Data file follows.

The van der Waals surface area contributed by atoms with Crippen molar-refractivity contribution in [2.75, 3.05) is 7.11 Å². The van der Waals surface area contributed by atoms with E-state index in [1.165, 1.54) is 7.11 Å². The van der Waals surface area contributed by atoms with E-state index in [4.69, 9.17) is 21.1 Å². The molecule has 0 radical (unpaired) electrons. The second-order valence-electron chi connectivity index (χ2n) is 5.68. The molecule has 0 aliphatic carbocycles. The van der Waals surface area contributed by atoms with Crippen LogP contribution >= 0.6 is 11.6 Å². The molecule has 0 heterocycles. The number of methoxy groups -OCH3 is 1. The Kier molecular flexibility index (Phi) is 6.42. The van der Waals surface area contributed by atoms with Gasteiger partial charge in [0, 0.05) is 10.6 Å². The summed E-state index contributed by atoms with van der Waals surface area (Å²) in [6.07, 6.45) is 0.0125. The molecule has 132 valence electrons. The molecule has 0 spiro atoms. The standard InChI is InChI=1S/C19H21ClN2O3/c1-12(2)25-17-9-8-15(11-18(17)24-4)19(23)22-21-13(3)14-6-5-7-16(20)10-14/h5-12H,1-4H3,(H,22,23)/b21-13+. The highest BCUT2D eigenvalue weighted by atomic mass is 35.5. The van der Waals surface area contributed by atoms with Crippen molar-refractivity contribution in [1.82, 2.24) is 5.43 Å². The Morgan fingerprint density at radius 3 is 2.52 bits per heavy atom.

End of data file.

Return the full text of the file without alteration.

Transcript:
The van der Waals surface area contributed by atoms with Crippen molar-refractivity contribution in [2.75, 3.05) is 7.11 Å². The van der Waals surface area contributed by atoms with E-state index in [1.165, 1.54) is 7.11 Å². The van der Waals surface area contributed by atoms with E-state index in [4.69, 9.17) is 21.1 Å². The molecule has 0 radical (unpaired) electrons. The second-order valence-electron chi connectivity index (χ2n) is 5.68. The molecule has 0 aliphatic carbocycles. The van der Waals surface area contributed by atoms with Crippen LogP contribution >= 0.6 is 11.6 Å². The molecule has 0 heterocycles. The number of methoxy groups -OCH3 is 1. The Kier molecular flexibility index (Phi) is 6.42. The van der Waals surface area contributed by atoms with Gasteiger partial charge in [0, 0.05) is 10.6 Å². The summed E-state index contributed by atoms with van der Waals surface area (Å²) in [6.07, 6.45) is 0.0125. The molecule has 132 valence electrons. The molecule has 0 spiro atoms. The standard InChI is InChI=1S/C19H21ClN2O3/c1-12(2)25-17-9-8-15(11-18(17)24-4)19(23)22-21-13(3)14-6-5-7-16(20)10-14/h5-12H,1-4H3,(H,22,23)/b21-13+. The highest BCUT2D eigenvalue weighted by atomic mass is 35.5. The van der Waals surface area contributed by atoms with Crippen molar-refractivity contribution in [1.82, 2.24) is 5.43 Å². The Morgan fingerprint density at radius 3 is 2.52 bits per heavy atom.